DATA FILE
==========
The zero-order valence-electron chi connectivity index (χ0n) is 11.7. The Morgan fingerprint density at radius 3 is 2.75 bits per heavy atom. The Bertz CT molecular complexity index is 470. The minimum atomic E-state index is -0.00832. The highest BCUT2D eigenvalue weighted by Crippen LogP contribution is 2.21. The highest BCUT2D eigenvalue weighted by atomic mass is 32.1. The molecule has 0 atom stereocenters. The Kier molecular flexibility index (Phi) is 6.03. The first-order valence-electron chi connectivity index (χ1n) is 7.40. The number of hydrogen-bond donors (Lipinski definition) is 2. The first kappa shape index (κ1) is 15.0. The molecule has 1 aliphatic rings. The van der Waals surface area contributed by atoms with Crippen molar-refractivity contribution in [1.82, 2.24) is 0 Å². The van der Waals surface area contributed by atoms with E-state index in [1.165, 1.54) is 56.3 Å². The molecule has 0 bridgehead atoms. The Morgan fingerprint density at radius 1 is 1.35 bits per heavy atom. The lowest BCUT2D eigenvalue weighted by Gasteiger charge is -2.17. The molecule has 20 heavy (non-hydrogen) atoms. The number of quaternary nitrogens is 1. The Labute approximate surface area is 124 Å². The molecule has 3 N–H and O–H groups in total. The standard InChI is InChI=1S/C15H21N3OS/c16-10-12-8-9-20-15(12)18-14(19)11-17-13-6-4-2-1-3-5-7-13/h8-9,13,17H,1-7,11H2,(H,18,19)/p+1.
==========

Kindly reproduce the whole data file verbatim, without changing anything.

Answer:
The zero-order valence-electron chi connectivity index (χ0n) is 11.7. The Morgan fingerprint density at radius 3 is 2.75 bits per heavy atom. The Bertz CT molecular complexity index is 470. The minimum atomic E-state index is -0.00832. The highest BCUT2D eigenvalue weighted by Crippen LogP contribution is 2.21. The highest BCUT2D eigenvalue weighted by atomic mass is 32.1. The molecule has 0 atom stereocenters. The Kier molecular flexibility index (Phi) is 6.03. The first-order valence-electron chi connectivity index (χ1n) is 7.40. The number of hydrogen-bond donors (Lipinski definition) is 2. The first kappa shape index (κ1) is 15.0. The molecule has 1 aliphatic rings. The van der Waals surface area contributed by atoms with Crippen molar-refractivity contribution in [1.82, 2.24) is 0 Å². The van der Waals surface area contributed by atoms with E-state index in [1.165, 1.54) is 56.3 Å². The molecule has 0 bridgehead atoms. The Morgan fingerprint density at radius 1 is 1.35 bits per heavy atom. The lowest BCUT2D eigenvalue weighted by Gasteiger charge is -2.17. The molecule has 20 heavy (non-hydrogen) atoms. The number of quaternary nitrogens is 1. The Labute approximate surface area is 124 Å². The molecule has 3 N–H and O–H groups in total. The standard InChI is InChI=1S/C15H21N3OS/c16-10-12-8-9-20-15(12)18-14(19)11-17-13-6-4-2-1-3-5-7-13/h8-9,13,17H,1-7,11H2,(H,18,19)/p+1.